Hero, Hawk, and Open Hand: American Indian Art of the Ancient Midwest and South / Edition 1

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"Illustrated with hundreds of new photographs and drawings, as well as with maps, site plans, and a chronology, this book presents exciting new information on the art, architecture, and deep-seated cultural themes of the ancient Native Americans in the midwestern and southeastern United States. Highlights include sculptures with a wide range of human and animal motifs, as well as composite imaginary creatures, abstract shapes, embellished vessels, implements, and ritual objects." The essays included here take innovative approaches, interpreting the symbolic imagery of distinct visual traditions and searching for widespread patterns of thought and worldview, some of which have survived into present-day tribal life. Such shared motifs as the "Hero," the "Hawk," and the "Open Hand" suggest a provocative and unexpected continuity of thought across time and geography in the ancient American world concerning themes of life, death, and renewal.
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Editorial Reviews

Christopher Benfey
The streamlined ''birdstones'' and ''boatstones'' (weights for spear throwers) from the Archaic period (circa 6000-500 B.C.) would have delighted Brancusi. Among the Hopewell artifacts cut from sheets of mica during the ''Woodland'' period (1000 B.C. to A.D. 1000) are a heartstopping talon of a bird of prey and an outstretched hand with bent thumb and elongated fingers. In such luminous objects there is, as the book notes, ''a suggestion of communication between the human community and the world of spirits beyond.''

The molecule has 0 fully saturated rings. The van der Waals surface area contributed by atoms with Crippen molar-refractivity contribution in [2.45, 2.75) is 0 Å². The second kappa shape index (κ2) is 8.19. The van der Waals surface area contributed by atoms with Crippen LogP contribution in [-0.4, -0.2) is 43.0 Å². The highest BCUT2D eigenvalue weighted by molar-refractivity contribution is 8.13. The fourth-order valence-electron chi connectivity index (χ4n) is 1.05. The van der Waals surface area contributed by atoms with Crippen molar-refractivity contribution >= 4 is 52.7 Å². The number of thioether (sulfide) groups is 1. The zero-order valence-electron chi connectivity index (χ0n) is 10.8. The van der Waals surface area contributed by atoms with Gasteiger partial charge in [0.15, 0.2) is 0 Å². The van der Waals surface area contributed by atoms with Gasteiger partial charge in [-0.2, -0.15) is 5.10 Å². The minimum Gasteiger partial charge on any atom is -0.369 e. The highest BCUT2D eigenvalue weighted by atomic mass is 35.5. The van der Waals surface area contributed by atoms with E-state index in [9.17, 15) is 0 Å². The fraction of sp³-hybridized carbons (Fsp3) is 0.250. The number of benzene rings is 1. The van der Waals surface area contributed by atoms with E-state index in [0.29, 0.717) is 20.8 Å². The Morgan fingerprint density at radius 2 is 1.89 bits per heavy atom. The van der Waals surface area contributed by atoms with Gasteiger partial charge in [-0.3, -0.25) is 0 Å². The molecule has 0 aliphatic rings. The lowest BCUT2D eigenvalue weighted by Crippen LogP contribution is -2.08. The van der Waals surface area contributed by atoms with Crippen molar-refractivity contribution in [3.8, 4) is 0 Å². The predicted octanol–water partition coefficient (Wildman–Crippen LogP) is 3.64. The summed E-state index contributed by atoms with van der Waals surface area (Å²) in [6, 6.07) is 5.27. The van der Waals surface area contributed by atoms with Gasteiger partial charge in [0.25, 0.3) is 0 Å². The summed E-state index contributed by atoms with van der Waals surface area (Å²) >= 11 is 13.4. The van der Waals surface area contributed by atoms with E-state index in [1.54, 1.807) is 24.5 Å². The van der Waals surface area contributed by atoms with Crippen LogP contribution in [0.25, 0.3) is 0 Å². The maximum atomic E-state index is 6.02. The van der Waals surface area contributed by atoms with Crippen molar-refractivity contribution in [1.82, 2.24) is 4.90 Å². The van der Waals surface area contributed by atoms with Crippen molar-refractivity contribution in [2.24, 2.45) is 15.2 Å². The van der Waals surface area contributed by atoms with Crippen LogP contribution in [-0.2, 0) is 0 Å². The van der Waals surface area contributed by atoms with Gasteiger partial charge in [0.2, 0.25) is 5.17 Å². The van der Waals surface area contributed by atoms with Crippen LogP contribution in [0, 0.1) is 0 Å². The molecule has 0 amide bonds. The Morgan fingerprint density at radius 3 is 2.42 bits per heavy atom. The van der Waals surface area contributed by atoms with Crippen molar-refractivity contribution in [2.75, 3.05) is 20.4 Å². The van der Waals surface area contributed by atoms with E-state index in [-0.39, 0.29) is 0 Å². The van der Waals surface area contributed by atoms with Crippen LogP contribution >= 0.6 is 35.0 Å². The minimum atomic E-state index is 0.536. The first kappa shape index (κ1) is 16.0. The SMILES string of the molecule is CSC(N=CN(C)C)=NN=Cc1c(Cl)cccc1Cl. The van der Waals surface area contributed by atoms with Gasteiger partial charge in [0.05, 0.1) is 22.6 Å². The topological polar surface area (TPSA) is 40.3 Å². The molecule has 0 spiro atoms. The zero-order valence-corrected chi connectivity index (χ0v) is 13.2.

The New York Times
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Product Details

  • ISBN-13: 9780300106015
  • Publisher: Yale University Press
  • Publication date: 9/27/2004
  • Edition description: New Edition
  • Edition number: 1
  • Pages: 288
  • Product dimensions: 9.26 (w) x 12.06 (h) x 0.85 (d)

Meet the Author

Richard F. Townsend is curator of African and Amerindian art at The Art Institute of Chicago.
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Table of Contents

Map of the Midwest and South
American landscapes, seen and unseen 15
Thoughts on the preservation of traditional culture : an interview with Timmy Thompson 37
The archaeology of aesthetics 43
Hopewell art in Hopewell places 57
The Newark earthworks : monumental geometry and astronomy at a Hopewellian pilgrimage center 73
Continuity and change in Mississippian civilization 83
The Cahokia site and its people 93
The Cahokian expression : creating court and cult 105
People of earth, people of sky : visualizing the sacred in Native American art of the Mississippian period 125
Marking stone, land, body, and spirit : rock art and Mississippian iconography 139
Power and the sacred : mound C and the Etowah Chiefdom 151
Moundville art in historical and social context 167
Thoughts on the preservation of traditional culture : an interview with Joyce and Turner Bear 183
Art, ritual, and chiefly warfare in the Mississippian world 191
World on a string : some cosmological components of the southeastern ceremonial complex 207
Prehistoric art of the Central Mississippi Valley 219
The ancient art of Caddo ceramics 231
Caddo art : a personal perspective 247
The bread dance : a Shawnee ceremony of thanks and renewal 253
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